Dozens Of Countries Ground Boeing’s 737 Max 8 Following Deadly Crash In Ethiopia

Airline regulators across the globe are grounding Boeing 737 Max 8 planes, joining an ever expanding list of countries banning the plane from their airspace. This comes in the wake of Sunday's deadly plane crash in Ethiopia that killed all 157 people on board. The cause of the crash is still under investigation.

The latest move came Tuesday from the European Union Aviation Safety Agency (EASA) when it announced a suspension of two Boeing 737 Max models in all flights in the European bloc.

The wave of bans follows the Civil Aviation Administration of China's decision on Monday to order the country's airlines to suspend all commercial operations of their Boeing 737 Max 8 jets.

The U.S. Federal Aviation Administration does not plan to ground the jets in the United States but is facing growing pressure to do so.

The FAA announced Monday that it would require a series of design changes for the Boeing 737 Max fleet.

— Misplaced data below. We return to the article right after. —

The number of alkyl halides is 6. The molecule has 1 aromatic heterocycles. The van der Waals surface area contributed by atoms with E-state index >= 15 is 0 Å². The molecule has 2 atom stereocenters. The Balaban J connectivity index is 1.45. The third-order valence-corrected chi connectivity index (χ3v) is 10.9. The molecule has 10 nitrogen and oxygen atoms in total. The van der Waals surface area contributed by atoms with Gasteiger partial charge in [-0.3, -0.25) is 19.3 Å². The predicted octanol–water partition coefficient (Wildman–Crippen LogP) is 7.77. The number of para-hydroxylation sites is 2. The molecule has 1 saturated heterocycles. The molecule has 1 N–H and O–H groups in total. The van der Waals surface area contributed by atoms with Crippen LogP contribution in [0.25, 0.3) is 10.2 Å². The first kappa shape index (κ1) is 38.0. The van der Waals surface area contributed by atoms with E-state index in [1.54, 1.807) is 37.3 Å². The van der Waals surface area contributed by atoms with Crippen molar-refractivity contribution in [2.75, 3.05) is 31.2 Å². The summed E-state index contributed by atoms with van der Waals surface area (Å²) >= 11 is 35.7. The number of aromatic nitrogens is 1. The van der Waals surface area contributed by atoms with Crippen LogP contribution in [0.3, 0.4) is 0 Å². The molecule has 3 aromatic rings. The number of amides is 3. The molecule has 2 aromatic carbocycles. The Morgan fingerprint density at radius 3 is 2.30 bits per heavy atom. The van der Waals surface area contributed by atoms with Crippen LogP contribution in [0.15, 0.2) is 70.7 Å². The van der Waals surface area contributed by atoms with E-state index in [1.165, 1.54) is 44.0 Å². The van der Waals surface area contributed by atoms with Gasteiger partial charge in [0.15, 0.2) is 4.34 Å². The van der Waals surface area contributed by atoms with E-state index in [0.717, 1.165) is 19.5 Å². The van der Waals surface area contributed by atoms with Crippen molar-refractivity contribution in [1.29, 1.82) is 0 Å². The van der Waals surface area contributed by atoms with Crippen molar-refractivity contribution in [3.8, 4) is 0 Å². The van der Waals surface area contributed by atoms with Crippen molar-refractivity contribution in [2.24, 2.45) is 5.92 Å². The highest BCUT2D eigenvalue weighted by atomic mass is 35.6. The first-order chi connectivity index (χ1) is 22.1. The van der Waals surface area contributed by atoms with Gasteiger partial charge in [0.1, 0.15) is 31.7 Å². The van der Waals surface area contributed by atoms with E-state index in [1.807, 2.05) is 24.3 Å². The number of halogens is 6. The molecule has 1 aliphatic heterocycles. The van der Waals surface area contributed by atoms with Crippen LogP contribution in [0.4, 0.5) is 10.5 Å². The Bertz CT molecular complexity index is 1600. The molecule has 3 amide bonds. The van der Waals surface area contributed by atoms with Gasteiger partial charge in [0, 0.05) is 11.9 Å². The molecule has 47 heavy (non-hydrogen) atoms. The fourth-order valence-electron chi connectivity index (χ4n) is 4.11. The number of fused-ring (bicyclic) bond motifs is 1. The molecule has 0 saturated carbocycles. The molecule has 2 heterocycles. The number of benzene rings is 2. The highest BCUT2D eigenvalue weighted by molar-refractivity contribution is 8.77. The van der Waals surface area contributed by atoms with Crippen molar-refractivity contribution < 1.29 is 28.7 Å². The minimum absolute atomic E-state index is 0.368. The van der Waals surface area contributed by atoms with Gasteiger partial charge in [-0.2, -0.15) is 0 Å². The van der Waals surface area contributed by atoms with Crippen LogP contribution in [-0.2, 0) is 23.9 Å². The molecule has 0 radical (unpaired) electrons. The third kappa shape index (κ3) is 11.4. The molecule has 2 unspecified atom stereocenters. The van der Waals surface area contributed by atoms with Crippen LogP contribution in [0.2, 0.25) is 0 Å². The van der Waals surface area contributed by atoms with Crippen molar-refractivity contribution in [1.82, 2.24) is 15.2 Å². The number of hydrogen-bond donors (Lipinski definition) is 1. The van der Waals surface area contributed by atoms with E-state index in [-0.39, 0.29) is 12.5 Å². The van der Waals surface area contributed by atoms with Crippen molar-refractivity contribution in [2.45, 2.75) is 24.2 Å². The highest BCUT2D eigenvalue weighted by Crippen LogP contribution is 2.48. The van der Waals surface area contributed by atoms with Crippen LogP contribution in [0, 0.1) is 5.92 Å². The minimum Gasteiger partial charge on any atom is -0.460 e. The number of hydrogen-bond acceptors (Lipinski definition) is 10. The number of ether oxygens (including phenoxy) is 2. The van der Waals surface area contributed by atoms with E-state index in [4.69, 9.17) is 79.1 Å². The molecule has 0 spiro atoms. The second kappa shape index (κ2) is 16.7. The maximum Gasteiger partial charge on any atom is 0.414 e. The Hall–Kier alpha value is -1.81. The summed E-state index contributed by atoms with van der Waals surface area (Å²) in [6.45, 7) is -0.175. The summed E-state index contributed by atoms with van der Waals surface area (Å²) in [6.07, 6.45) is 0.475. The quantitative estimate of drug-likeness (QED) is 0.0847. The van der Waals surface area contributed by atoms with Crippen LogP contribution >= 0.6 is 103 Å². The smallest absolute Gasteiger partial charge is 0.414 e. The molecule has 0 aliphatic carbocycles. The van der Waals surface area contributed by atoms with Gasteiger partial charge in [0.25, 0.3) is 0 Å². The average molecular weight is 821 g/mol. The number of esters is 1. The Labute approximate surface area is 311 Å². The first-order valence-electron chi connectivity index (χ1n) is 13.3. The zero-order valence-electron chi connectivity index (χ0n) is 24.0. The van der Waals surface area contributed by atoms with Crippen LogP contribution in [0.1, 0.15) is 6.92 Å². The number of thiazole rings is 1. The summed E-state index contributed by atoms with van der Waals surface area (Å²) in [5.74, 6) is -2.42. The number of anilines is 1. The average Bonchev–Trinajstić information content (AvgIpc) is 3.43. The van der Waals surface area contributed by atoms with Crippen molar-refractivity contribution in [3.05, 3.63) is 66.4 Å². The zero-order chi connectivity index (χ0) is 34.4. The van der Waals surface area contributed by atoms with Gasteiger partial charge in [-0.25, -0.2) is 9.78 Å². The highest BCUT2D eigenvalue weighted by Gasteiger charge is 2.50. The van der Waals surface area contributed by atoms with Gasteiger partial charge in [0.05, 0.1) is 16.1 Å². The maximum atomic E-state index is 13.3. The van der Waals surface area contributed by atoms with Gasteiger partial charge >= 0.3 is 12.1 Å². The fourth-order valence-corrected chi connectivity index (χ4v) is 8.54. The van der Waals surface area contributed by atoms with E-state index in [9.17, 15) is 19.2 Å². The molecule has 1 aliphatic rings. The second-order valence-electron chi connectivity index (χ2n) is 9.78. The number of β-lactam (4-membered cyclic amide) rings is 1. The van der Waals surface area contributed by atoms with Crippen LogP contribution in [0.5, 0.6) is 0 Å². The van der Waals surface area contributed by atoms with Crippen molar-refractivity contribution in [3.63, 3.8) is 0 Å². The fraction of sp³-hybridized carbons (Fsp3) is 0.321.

In the U.S., Southwest Airlines uses a fleet of 34 Boeing 737 Max 8 aircraft and is not planning any change in service. Likewise, American Airlines, which operates 24 of the planes, is not planning to ground them.

The full list of countries and airlines that have announced a ban is below:

—Argentina (Aerolíneas Argentinas)
—Brazil (GOL Linhas Aéreas)
—Cayman Islands (Cayman Airways)
—EASA member states
—Iceland (Icelandair)
—Mexico (Aeromexico)
—Mongolia (MIAT Mongolian Airlines)
—Morocco (Royal Air Maroc)
—Norway (Norwegian)
—South Africa (Comair)
—South Korea (Eastar Jet)
—United Kingdom (TUI Airways)

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